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Colorblind James’s music stopped, and then it started again


Phil Marshall and Ken Frank at 2011 reunion show for The Colorblind James Experience. - PHOTO PROVIDED
  • Phil Marshall and Ken Frank at 2011 reunion show for The Colorblind James Experience.
The young guy in the head scarf was up in front of the stage most of the night, tearing up the dance floor. Was this show last weekend at Abilene Bar & Lounge simply a tribute to The Colorblind James Experience?

Or was it the real thing?

This one seems to go both ways. The Colorblind James Experience was always Chuck Cuminale’s band. He wrote the songs — abstract word collages and collisions of characters. Darkness. Whimsy. He created the sound — a circus beat, upbeatand persistent.

Yet it hasn’t been Cuminale’s band for two decades. Not since he passed away of a heart arrythmia in 2001. Instead, that wonderful and strange music has largely been left to drift through the ether. We listened on CDs, remembered it with friends. Some of us even wrote about it from time to time — suggesting that there should be a spot in the Rochester Music Hall of Fame for a rock band that likely comes first to mind when thinking of our scene in the 1980s and on through the ’90s.

And last weekend, it was real once again, with guitarist Phil Marshall, vocalist Rita Coulter, drummer Jimmy McAvaney, bassist Ken Frank, reed player Dave McIntire, and Steve Frank on trombone — all of whom were among the dozens of musicians who played or recorded with The Colorblind James Experience over the decades.

They were joined by Mark Cuminale, Chuck’s son, on vocals, keeping his father’s words alive. That closed the circle on an emotional level.

The band played deep into both nights for the sold-out shows at Abilene. Not a cover song to pad out the set lists. All originals, all great. Or, at least, worthy of your curiosity.

I’ve had many musicians tell me over the years that it’s tough to make it on the club scene if you’re not throwing in a few cover songs. Give the audience something it’s comfortable with. A Beatles tune.

I asked Phil Marshall if Colorblind James was ever much for cover songs. Sure, he said, if the song fit: The Beach Boys; Van Morrison; Blind Willie McTell; Jug-band bluesman Gus Cannon; “Sit Down, You’re Rockin’ The Boat” from the musical “Guys and Dolls”; and The Coasters’ “Idol With The Golden Head.”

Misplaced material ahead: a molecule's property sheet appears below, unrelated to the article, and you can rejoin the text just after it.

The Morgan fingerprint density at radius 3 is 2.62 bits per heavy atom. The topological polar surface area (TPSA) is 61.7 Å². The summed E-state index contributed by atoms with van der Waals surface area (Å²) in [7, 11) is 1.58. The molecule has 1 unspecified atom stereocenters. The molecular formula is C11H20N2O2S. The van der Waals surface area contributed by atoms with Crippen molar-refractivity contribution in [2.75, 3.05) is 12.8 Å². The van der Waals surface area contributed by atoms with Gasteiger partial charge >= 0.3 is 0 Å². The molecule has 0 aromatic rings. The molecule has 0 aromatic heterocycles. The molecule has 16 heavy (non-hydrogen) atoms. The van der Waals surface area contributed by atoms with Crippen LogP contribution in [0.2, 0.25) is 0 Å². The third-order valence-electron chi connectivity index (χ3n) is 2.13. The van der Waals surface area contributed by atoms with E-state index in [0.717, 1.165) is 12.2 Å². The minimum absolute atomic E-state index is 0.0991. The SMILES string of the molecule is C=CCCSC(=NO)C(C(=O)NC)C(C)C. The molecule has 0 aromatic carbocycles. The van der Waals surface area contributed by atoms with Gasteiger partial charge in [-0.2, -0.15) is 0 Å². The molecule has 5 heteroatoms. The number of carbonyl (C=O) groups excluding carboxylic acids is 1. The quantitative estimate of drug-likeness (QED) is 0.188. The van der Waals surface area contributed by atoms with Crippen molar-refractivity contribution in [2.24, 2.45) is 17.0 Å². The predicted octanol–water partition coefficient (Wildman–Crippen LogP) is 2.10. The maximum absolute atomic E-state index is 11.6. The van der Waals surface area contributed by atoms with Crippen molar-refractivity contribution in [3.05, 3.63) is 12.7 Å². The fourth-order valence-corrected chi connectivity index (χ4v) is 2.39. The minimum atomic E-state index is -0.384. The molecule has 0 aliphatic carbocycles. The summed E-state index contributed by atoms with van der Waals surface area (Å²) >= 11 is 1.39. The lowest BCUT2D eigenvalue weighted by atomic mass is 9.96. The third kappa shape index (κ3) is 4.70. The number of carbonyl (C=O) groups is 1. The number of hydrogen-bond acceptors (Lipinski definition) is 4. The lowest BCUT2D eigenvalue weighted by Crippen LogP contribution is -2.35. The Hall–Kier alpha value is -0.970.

Carefully considered covers. Maybe ironically considered covers. The band never seemed interested in winning a popularity contest. It’s not like Colorblind James was covering Jimmy Buffett or Blue Oyster Cult (although, truth be known, if I were in a cover band we’d be doing “Don’t Fear the Reaper”).
Not including a curious British affection that saw the Colorblind James song “Dance Critters” reach No. 10 on the United Kingdom indie chart, The Colorblind James Experience had a strong local following. The band was a true Rochester original, with its songs about a piano shaped like a coffin, a ring snatched from a dead man’s finger, and “A Different Bob.”

To be sure, finding the proper way to keep the music of The Colorblind James Experience alive has been like riding a fencepost. Which way do you fall? The feelings of family and friends have to be taken into account. And Cuminale’s wife. Jan Marshall, has been understandably protective of her late husband’s legacy.

A few days after the shows, I sent Phil Marshall — he’s Jan’s brother — a Facebook message, expressing some concerns.

Friday night, she was at the show. As her brother wrote back:

I think Jan was in heaven. She was swaying to the music in front the band. I think we each got something private as well as communal out of it.

It’s kind of hard to go both ways on something like this. Pain runs private. But healing is to be shared.

So where does it go from here? Marshall, again:

I think as far as the band is concerned, we’re back! Lots of ideas to look forward to.

So it doesn’t sound like last weekend’s events were simply tribute shows.

Near the end of the night, the band eased into what might be Colorblind James’ best-known song, “Considering a Move to Memphis.” The young guy in the head scarf was bopping around at the front of the stage again. And Phil Marshall could hold himself back no longer. He skipped down from the stage, electric guitar in hand, and started boogeying with the guy.

The guy, who is a young drummer of note, was Roy Marshall. Phil’s son. Chuck Cuminale was his uncle. Roy’s too young to have known Chuck. But there is no escaping the music.

And we know that from “Dance Critters,” a Cuminale song that seemed to be about what we were hearing at those Abilene shows:

The music stopped.

And then it started again.

Just another cool thing that happened last weekend.

Jeff Spevak is WXXI’s Arts & Life editor and reporter. He can be reached at [email protected].